Oil Crisis: Investment Dream or Acquisition Nightmare?

Buying low and selling high in this market only works if you know the TRUE value of your acquisition.

Nobody, and I include myself, can predict oil prices for the immediate future. However, I do have another type of prediction…more new domestic oil and gas companies will be formed in the next five years than in any similar time frame in the history of the United States. This is for one simple reason, at these prices, oil is the safest investment simply because it is well below its replacement cost. If you look at the true full cycle cost of development and production, today’s price means that it is not possible for the U.S. to sustain exploration even at its present low level. No new exploration means no new reserves and less future production, which eventually leads to lower production and higher prices. So buy low and sell high.

I am not the only one who believes this, which may be why we see record amounts of capital gathering on the sidelines, waiting for the right investment opportunity. So the question is, what should you buy?

In working with our clients to help evaluate acquisitions, here is what we’ve discovered: A typical acquisition in the shale consist of a scattering of wells and leases across a broad area. Pooling agreements usually determine the working interest (expense) and net revenue interest (income) on each well based on tract acreage contribution to the “production unit”. This means that one acre in this unit has a separate and distinct value that is different than one acre in another unit, in the same area, and even on the same lease. The value of each acre is dependent on where it is located, what depths/horizons are part of that acre, how much is developed, and how much undeveloped is remaining. When buying acreage, you need to know how many more wells can be drilled within that unit as per the pooling agreement, as it is now common to see multiple wells drilled within any unit.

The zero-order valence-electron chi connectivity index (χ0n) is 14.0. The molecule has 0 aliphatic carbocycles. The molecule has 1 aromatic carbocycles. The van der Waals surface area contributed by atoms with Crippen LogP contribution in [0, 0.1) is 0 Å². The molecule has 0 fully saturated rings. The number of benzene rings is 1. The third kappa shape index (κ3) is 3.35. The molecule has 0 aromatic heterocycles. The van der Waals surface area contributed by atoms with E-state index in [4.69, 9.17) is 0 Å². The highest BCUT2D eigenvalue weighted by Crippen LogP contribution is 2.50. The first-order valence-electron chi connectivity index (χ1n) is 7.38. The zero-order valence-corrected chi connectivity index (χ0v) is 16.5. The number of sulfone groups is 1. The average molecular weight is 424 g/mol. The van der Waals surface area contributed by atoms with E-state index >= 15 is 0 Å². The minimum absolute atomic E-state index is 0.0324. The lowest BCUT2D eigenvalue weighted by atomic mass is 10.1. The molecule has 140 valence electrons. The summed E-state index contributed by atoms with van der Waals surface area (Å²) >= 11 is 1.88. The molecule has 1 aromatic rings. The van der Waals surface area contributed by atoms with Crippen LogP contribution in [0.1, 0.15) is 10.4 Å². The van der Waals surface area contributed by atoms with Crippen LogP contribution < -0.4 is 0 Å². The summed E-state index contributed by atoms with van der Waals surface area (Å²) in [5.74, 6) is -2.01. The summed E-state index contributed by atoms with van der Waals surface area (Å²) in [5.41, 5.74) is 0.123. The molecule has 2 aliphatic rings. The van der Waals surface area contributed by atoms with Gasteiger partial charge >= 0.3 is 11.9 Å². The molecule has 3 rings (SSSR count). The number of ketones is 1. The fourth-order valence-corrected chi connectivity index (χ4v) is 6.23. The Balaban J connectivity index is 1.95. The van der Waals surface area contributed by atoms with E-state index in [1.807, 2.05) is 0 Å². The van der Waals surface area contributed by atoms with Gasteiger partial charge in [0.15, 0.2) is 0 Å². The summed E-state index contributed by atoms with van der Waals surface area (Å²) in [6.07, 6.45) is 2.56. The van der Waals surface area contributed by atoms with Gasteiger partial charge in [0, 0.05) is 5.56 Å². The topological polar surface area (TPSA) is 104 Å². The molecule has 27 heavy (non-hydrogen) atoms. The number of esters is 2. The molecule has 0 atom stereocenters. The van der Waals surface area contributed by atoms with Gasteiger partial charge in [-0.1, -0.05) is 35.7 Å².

Recently we came a across a situation in which the oil and gas lease contained two adjacent tracts of land on the same lease, each tract was in its own separate producing unit for the Haynesville shale formation. One of the units had six producing wells (fully developed) and the other tract had one producing well (five potential additional locations), all drilled during higher gas price years and within two years of each other. Production and depletion for all of the wells was similar, so the depletion type curve, EUR’s for each well, cash flows, and remaining present values would all be the same. One might assume that based on today’s commodity price and the fact that no new wells can be economically drilled, that the value of each tract is based solely on the value of its current production. This assumption would be a mistake, and here’s why…

The unit with six wells is “fully developed”, meaning the reservoir has been fully developed and no more wells will be drilled in that unit, regardless of future commodity price. However, the tract in the unit with only one well drilled and producing can offer five new locations, when prices recover. So the value of the “underdeveloped” acreage has a greater income potential than the fully developed acreage. Think of the undeveloped acreage as an open ended call option. Meaning that at some time in the future, as long as the lease/tract is HBP, the owner of that lease has the right, but not the obligation, to drill additional wells. So, if and when commodity prices rise, the “undeveloped” tract becomes more and more valuable.

Also, it’s important to be aware of which leases have depth/horizon severance issues as well as horizontal and/or vertical pugh clause issues. With this awareness, you can determine what you can keep and what you will lose, as well as how much to budget for future payments and when to pay them.